Father’s cancer diagnosis spurs creation of jewelry business

0
48
Print Article

Jewelry By Blitz began when the designer’s father was diagnosed with a rare form of blood cancer.

 
Blitz Hoppe, the designer, lives in the 109 and attends Texas Christian University. Hoppe is a senior Spanish major who plans to go to nursing school after graduation, she said.

Hoppe and her father, Mark “Poppy” Hoppe, have always been close.

“I would say we have a special bond that is quite unique to many others,” she said.

When Hoppe learned about her father’s diagnosis of multiple myeloma in 2012, she was faced with a decision.

“I could pull away from my father in the attempt to make the process less painful for myself,” she said, “or I could gather all of my strength and be supportive for my dad as he began a journey down an unknown path.”

 
Hoppe knew her father would have to go through an extremely difficult treatment plan, including powerful chemotherapy followed by a stem cell transplant. She was scared, she said, but wanted her dad to know that “people cared, people were praying, and that he was loved.”

Hoppe decided to start raising money and awareness for the Leukemia and Lymphoma Society, which she continues to support through Jewelry By Blitz. She began by selling blue wristbands with the words, “You Can’t Spell Hoppe Without Hope.” She sold more than 500 wristbands at TCU and raised close to $2000.

Hoppe later teamed up with her father, who lives in Winston-Salem, N.C., to host two restaurant fundraisers that resulted in another $500 plus donation, she said.

Hoppe's mother taught her how to make jewelry a long time ago, but it wasn’t until last summer that she started making jewelry in bulk to raise money for her dad.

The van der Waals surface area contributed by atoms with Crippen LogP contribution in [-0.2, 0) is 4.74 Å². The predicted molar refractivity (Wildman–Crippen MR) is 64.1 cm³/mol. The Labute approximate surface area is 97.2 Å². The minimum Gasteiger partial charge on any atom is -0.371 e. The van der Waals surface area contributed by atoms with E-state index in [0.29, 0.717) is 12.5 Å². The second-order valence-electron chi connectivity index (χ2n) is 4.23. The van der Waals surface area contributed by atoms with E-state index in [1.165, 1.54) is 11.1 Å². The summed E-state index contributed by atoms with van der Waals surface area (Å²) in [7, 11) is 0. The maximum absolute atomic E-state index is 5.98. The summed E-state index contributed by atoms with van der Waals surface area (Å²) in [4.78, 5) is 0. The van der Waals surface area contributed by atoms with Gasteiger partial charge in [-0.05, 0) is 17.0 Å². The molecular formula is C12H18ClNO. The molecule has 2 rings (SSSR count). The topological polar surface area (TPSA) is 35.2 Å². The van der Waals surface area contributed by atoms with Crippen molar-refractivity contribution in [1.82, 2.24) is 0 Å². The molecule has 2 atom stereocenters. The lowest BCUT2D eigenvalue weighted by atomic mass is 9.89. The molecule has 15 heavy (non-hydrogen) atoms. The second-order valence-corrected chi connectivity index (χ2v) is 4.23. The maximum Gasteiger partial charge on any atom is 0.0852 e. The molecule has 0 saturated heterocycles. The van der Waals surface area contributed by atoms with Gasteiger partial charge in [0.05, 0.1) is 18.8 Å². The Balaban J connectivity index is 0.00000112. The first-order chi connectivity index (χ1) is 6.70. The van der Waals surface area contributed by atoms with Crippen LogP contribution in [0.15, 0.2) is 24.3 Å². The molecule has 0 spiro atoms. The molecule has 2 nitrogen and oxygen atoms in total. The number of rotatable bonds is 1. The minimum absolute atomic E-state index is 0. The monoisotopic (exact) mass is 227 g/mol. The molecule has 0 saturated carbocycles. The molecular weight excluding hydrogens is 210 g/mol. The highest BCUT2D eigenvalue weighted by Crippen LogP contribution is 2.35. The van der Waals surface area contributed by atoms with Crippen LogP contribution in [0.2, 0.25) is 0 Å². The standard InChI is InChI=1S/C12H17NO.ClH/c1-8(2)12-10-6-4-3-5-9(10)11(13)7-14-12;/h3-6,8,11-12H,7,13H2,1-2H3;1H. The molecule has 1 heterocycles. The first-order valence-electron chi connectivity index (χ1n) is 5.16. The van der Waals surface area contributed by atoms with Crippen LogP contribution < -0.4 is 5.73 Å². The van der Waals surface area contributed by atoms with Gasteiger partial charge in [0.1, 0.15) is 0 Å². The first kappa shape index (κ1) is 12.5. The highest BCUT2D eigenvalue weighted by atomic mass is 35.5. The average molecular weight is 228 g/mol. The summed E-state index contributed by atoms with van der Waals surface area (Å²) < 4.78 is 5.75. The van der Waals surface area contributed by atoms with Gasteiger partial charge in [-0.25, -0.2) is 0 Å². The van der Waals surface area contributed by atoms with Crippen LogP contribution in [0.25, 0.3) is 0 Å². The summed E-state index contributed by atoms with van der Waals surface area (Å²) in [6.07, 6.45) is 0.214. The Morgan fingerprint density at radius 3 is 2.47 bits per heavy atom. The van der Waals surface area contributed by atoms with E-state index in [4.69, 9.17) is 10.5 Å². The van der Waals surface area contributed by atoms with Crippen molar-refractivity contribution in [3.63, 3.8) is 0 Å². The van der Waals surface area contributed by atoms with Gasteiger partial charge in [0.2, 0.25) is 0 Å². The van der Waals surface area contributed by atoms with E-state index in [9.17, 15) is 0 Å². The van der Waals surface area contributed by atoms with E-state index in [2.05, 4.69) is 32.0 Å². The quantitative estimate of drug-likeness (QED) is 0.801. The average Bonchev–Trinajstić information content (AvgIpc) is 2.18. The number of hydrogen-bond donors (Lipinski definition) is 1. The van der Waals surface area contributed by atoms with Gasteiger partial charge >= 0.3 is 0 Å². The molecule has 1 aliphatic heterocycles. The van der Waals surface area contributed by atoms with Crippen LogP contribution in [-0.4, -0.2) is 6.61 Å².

All the jewelry is handmade and incorporates everything from earrings, necklaces and bracelets. Earrings are the main item in her collection, specifically arrowhead earrings, she said. Arrowhead jewelry allowed her business to take off and has become her signature look.

Hoppe wire wraps each individual earring with any color bead and has also started incorporating a lot of natural stones into her jewelry. Hoppe also makes custom pieces.

The jewelry is currently sold through her Instagram, @jewelrybyblitz, at trunks shows, and directly through her.

TCU junior interior design major Emily Miros bought a deep blue pendant with a gold chain from Blitz directly.

"I felt like it was a good statement piece to wear with a plain top and would match a lot of my outfits, she said. “Plus I always want to help out and support a fellow Chi Omega whenever I can."

Flirt, a boutique located at 2952 Crockett St, has hosted two trunk shows for the jewelry line and also carries the jewelry throughout the year.

It has been about a year since Hoppe’s father’s stem cell transplant and his immune system is growing stronger daily. He currently takes maintenance chemo and oral chemo, and will have to take a pill every day for the rest of his life, or until a cure is found.

Hoppe’s father is able to stay positive through their work because he can see the number of people who care and who are praying for him.

 “Prayers are stronger than chemo,” he said.

Blitz was offered an internship with the Leukemia and Lymphoma Society this year, which she accepted.

“It has become my mission to increase awareness and raise money for blood cancer research,” she said. “The more we can do, the closer my dad is to receiving a cure.”

LEAVE A REPLY

Please enter your comment!
Please enter your name here